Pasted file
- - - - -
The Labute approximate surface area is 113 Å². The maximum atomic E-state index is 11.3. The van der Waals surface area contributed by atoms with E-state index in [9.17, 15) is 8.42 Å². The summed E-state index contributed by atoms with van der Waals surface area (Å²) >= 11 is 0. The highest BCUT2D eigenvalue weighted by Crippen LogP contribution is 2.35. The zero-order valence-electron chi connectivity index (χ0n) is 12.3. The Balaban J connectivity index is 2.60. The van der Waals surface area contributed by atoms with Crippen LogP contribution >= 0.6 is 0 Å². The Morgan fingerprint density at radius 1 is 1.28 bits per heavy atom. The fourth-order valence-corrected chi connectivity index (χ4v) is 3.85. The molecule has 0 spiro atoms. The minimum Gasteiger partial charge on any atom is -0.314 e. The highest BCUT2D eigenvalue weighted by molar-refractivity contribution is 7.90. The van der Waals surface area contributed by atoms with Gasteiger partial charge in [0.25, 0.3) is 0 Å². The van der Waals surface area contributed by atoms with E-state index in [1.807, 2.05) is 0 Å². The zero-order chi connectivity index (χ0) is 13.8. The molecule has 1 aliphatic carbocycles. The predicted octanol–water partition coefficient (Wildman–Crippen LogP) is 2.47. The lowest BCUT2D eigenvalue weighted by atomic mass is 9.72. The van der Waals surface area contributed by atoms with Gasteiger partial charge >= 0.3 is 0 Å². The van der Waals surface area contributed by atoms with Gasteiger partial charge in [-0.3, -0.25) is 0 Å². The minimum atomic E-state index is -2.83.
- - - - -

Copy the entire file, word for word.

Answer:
The Labute approximate surface area is 113 Å². The maximum atomic E-state index is 11.3. The van der Waals surface area contributed by atoms with E-state index in [9.17, 15) is 8.42 Å². The summed E-state index contributed by atoms with van der Waals surface area (Å²) >= 11 is 0. The highest BCUT2D eigenvalue weighted by Crippen LogP contribution is 2.35. The zero-order valence-electron chi connectivity index (χ0n) is 12.3. The Balaban J connectivity index is 2.60. The van der Waals surface area contributed by atoms with Crippen LogP contribution >= 0.6 is 0 Å². The Morgan fingerprint density at radius 1 is 1.28 bits per heavy atom. The fourth-order valence-corrected chi connectivity index (χ4v) is 3.85. The molecule has 0 spiro atoms. The minimum Gasteiger partial charge on any atom is -0.314 e. The highest BCUT2D eigenvalue weighted by molar-refractivity contribution is 7.90. The van der Waals surface area contributed by atoms with Gasteiger partial charge in [0.25, 0.3) is 0 Å². The van der Waals surface area contributed by atoms with E-state index in [1.807, 2.05) is 0 Å². The zero-order chi connectivity index (χ0) is 13.8. The molecule has 1 aliphatic carbocycles. The predicted octanol–water partition coefficient (Wildman–Crippen LogP) is 2.47. The lowest BCUT2D eigenvalue weighted by atomic mass is 9.72. The van der Waals surface area contributed by atoms with Gasteiger partial charge >= 0.3 is 0 Å². The van der Waals surface area contributed by atoms with Gasteiger partial charge in [-0.3, -0.25) is 0 Å². The minimum atomic E-state index is -2.83.